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Dolphins Suffering From Lung Disease Due to BP Gulf Oil Spill

Bottlenose dolphins in Louisiana’s Barataria Bay have lung damage and adrenal hormone abnormalities not previously seen in other dolphin populations, according to a new peer-reviewed study published today in the journal Environmental Science & Technology.

The Deepwater Horizon spill heavily oiled Barataria Bay. The study was conducted in August 2011 as part of the Natural Resource Damage Assessment (NRDA) by a team of government, academic and non-governmental researchers. In the NRDA process, federal and state trustee agencies working cooperatively with BP identify potential injuries to natural resources and lost public uses resulting from the spill, along with restoration projects to ensure that the public is fully compensated for its loss.

Following the Deepwater Horizon oil spill, numerous dolphins were documented encountering oil, such as those in this photo from July 2010.

The publication details the first evidence that dolphins in heavily oiled areas are exhibiting injuries consistent with toxic effects observed in laboratory studies of mammals exposed to petroleum hydrocarbons. The dolphin health study concludes that the health effects seen in the Barataria Bay dolphins are significant and likely will lead to reduced survival and ability to reproduce.

Twenty-nine of the total 32 dolphins sampled in Barataria Bay received comprehensive physical examinations, including ultrasound examinations to assess lung condition. The researchers assigned almost half (48 percent) of the dolphins a guarded or worse prognosis. In fact, they classified 17 percent as being in  poor or grave condition, meaning the dolphins were not expected to survive.

These findings are in contrast to dolphins sampled in Sarasota Bay, FL, an area not oiled by the Deepwater Horizon spill. For Dr. Lori Schwacke, the study’s lead author and veteran of a number of similar dolphin health studies across the southeast, the findings are troubling: “I’ve never seen such a high prevalence of very sick animals—and with unusual conditions such as the adrenal hormone abnormalities.”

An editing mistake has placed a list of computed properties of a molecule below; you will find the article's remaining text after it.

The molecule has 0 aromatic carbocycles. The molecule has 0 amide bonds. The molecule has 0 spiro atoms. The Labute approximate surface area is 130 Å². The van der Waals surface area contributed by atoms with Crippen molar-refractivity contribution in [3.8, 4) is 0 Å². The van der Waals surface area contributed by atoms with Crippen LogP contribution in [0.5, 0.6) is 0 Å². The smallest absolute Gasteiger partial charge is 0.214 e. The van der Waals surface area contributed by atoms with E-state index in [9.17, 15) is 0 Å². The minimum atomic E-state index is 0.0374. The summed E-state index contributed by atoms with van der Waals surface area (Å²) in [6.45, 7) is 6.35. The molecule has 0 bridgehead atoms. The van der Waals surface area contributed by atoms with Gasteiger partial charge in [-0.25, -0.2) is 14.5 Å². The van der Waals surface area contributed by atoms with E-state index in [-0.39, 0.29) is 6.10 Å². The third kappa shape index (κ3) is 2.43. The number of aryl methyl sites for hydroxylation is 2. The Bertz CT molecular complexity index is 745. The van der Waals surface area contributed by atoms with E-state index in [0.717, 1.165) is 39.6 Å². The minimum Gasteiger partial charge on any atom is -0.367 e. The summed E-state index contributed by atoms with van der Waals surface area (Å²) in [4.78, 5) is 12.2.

The NRDA researchers found that moderate to severe lung disease was five times more likely in the Barataria Bay dolphins, with symptoms including lung masses and consolidation. The researchers also found that 25 percent of the Barataria Bay dolphins were significantly underweight and the population overall had very low levels of adrenal hormones, which are critical for responding to stress.

The researchers examined alternative hypotheses for the dolphins’ disease conditions, such as exposure to other man-made chemicals that have previously been measured in high concentrations in marine mammals and also associated with impacts on health. Blubber samples from the Barataria Bay dolphins, however, showed relatively low concentrations for the broad suite of chemicals measured, including PCBs and commonly detected persistent pesticides, as compared to other coastal dolphin populations.

Based on the findings from the 2011 dolphin health study, researchers performed three additional health assessments in 2013 as part of the Deepwater Horizon NRDA. The studies were repeated in Barataria Bay and Sarasota Bay, and also expanded to Mississippi Sound, including both Mississippi and Alabama waters. Results from these more recent health assessments are still pending.

Researchers conducting the NRDA studies are collaborating closely with the team conducting an Unusual Mortality Event (UME) investigation in the northern Gulf of Mexico under the Marine Mammal Protection Act. Investigations of this type follow stranding events that are unexpected, involve a significant die-off and demand an immediate response.  The observed increase in the number of dolphin strandings now includes more than 1,050 animals that have stranded along the Gulf Coast from the Texas/Louisiana border through Franklin County, FL. Ninety-four percent of these animals have stranded dead.

The UME investigation, spanning from February 2010 to present, is the longest UME response since 1992, and includes the greatest number of stranded dolphins in an UME in the Gulf of Mexico.

Dr. Teresa Rowles, lead for the Marine Mammal Health and Stranding Response Program and a co-author on the dolphin health publication, indicates that “these dolphin health studies will contribute significant information for both the NRDA and the UME investigation as we compare disease findings in the wild, living dolphins to the pathologies and analyses from the dead animals across the northern Gulf.”

Visit EcoWatch’s BIODIVERSITY page for more related news on this topic.

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